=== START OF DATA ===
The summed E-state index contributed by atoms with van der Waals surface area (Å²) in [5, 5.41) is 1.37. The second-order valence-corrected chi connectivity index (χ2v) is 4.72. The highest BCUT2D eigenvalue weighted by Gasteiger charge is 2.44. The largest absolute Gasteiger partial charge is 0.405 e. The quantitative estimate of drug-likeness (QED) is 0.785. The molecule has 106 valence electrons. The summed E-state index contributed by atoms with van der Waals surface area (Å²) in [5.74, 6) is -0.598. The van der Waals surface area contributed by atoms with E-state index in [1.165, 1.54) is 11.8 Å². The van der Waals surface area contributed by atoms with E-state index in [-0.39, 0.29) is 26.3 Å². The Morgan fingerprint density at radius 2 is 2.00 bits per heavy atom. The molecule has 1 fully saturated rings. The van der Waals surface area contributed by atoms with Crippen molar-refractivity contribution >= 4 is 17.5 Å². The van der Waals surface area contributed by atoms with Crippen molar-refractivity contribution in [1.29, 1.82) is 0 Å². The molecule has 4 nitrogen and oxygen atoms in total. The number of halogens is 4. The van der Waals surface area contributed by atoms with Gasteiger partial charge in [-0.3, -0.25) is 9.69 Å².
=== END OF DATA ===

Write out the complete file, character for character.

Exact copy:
The summed E-state index contributed by atoms with van der Waals surface area (Å²) in [5, 5.41) is 1.37. The second-order valence-corrected chi connectivity index (χ2v) is 4.72. The highest BCUT2D eigenvalue weighted by Gasteiger charge is 2.44. The largest absolute Gasteiger partial charge is 0.405 e. The quantitative estimate of drug-likeness (QED) is 0.785. The molecule has 106 valence electrons. The summed E-state index contributed by atoms with van der Waals surface area (Å²) in [5.74, 6) is -0.598. The van der Waals surface area contributed by atoms with E-state index in [1.165, 1.54) is 11.8 Å². The van der Waals surface area contributed by atoms with E-state index in [-0.39, 0.29) is 26.3 Å². The Morgan fingerprint density at radius 2 is 2.00 bits per heavy atom. The molecule has 1 fully saturated rings. The van der Waals surface area contributed by atoms with Crippen molar-refractivity contribution >= 4 is 17.5 Å². The van der Waals surface area contributed by atoms with Crippen molar-refractivity contribution in [1.29, 1.82) is 0 Å². The molecule has 4 nitrogen and oxygen atoms in total. The number of halogens is 4. The van der Waals surface area contributed by atoms with Gasteiger partial charge in [-0.3, -0.25) is 9.69 Å².